FILE – In this file from April 11, 2019, Jack Nicklaus meets a ceremonial Tee off on the first hole during the first round of the Masters golf tournament in Augusta, Georgia, as Nicklaus turns 80 on Tuesday, January 21, 2020. (AP Photo / Charlie Riedel, File)
SAN DIEGO – Jack Nicklaus turns 80 on Tuesday and is about to retire when he is at the height of his golf career.
No matter that he rarely participates in competitions and if he does play golf occasionally, he doesn't always finish the hole. His shoulder hurts, but that's more of tennis.
He spends most of his time supporting his wife Barbara, who runs the Nicklaus Children's Health Care Foundation. He still has his hands in about 10 golf courses that his company designs.
The real measure for a golf professional who has been on the market for 80 years is the conversations he has.
Everyone wants a play from Nicklaus, and he's just too happy to commit. Nicklaus is more an old bear than a golden bear, but he is still as current as when he won his record with 18 majors.
"I would like to stay with it … keep in front of the public, keep me up to date, so when I am 80 you still want to ask me a question," said Nicklaus in a conference call last week his 80th birthday.
"There is no reason to curl up in a corner somewhere."
The only time he thought about a form of retirement was a long time ago.
Nicklaus told the story that he always wanted to ski, but not while he was still competing. That seemed wise long before Phil Mickelson broke his leg and missed the 1994 Masters, or David Duval injured his shoulder while snowboarding.
Nicklaus thought he would wait until he was 35.
"I thought I wouldn't start skiing until I finished playing golf," said Nicklaus. “We started skiing at the age of 35. While we were out there, I talked about not playing a lot of golf next year. The kids all said, "Dad! What you are doing? You can still hit everyone out there. You have to keep playing. You love it. "I said," I do, but I want to be part of your life. "They persuaded me to go out and continue playing.
Nicklaus won the Masters in 1975 (an epic battle against Johnny Miller and Tom Weiskopf) and the PGA Championship in Firestone in 1975. So he continued to play and added another red wine jug in St. Andrews in 1978, another major double season in 1980 and his famous Masters in 1986 when he was 46 years old.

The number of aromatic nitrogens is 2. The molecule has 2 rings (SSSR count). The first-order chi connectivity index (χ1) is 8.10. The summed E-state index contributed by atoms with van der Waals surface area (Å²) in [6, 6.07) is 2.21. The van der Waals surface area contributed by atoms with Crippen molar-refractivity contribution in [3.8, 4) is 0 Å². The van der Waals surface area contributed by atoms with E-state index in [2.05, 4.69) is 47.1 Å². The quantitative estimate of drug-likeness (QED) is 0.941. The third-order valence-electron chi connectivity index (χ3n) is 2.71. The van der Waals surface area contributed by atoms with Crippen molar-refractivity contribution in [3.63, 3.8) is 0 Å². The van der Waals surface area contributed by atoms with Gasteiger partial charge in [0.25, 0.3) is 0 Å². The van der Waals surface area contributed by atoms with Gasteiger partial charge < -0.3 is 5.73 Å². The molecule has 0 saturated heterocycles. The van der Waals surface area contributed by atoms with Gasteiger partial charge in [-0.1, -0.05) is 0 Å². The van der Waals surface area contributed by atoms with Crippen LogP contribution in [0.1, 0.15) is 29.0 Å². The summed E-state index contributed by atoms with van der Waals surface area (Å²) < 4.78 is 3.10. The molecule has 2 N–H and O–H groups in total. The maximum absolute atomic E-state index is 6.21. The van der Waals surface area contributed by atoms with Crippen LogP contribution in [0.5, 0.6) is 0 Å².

Imagine that he stopped playing. Nicklaus would have been at 14 majors and Tiger Woods would have overtaken him with this memorable Masters win last April. Now Woods has three majors to catch Nicklaus.
This also keeps Nicklaus up to date without having played a major in 15 years.
There was a time when it looked like Woods was running out of time to catch him, especially with recurrent leg injuries and back problems that resulted in four surgeries. Now that Woods ended 11 years without a major with his Masters win for Major No. 15, the race is on.
The story is not on Woods' side. He turned 44 three weeks ago. When he comes to the Masters, only six players older than Woods have won majors, no more than one.
Nevertheless, the Nicklaus name is under discussion again. He will watch. He will answer questions about whether Woods can catch him, as Nicklaus has done for almost two decades. Nicklaus always said that he thought Woods could do it. For a year at a charity dinner for his memorial, Nicklaus got the same question, gave the same answer, and then asked what headlines it would make if he gave a different answer.
What makes him seem more relevant are the questions he poses from younger players.
Charl Schwartzel came to him in 2011 to talk to him about the Masters, just before the South African screwed his last four holes to get the green jacket. Patrick Cantlay met with him last year before winning the memorial, and Cantlay was back with him on a Saturday last fall to watch football and chat with majors. Nicklaus told him that he never wanted to feel that his game was in perfect shape on a major's Thursday, but that he wanted to make his way to the best golf throughout the week.
Justin Thomas. Jordan Spieth. Dustin Johnson. Rickie Fowler.
It is a long list. Most of them live in South Florida and are members of the Bear Club.
"I don't go out and look for it, but I'm available," said Nicklaus. “I could have some knowledge – you could call it wisdom – something that could be imparted to the children that could help them. It is very flattering for me as an 80 year old. You never listened to your father, why to your grandfather? But it is very beautiful and I enjoy it. We have 30 professionals who are members of the Bear Club. I see them all the time. I'm always available. You still want to talk to me. "
Nicklaus still gives advice on the majors, especially the Masters, which he won six times. But the only tip he likes to share is what he learned a long time ago from his role model Bobby Jones, who told him to be responsible for his own game.
"I'm a little sad for today's boys, not that everyone does it," he said. “We have trainers, sports psychologists. I always thought it was fun to learn it myself. When a tournament comes to an end, you have to end. The responsibility is yours without asking, "Can I do what this guy taught me?" That I have learned. "
Nicklaus spoke on the phone to a small group of reporters for 45 minutes, along with some who had come to his home. His last words said something.
"Thank you for wanting to be here and making me relevant."
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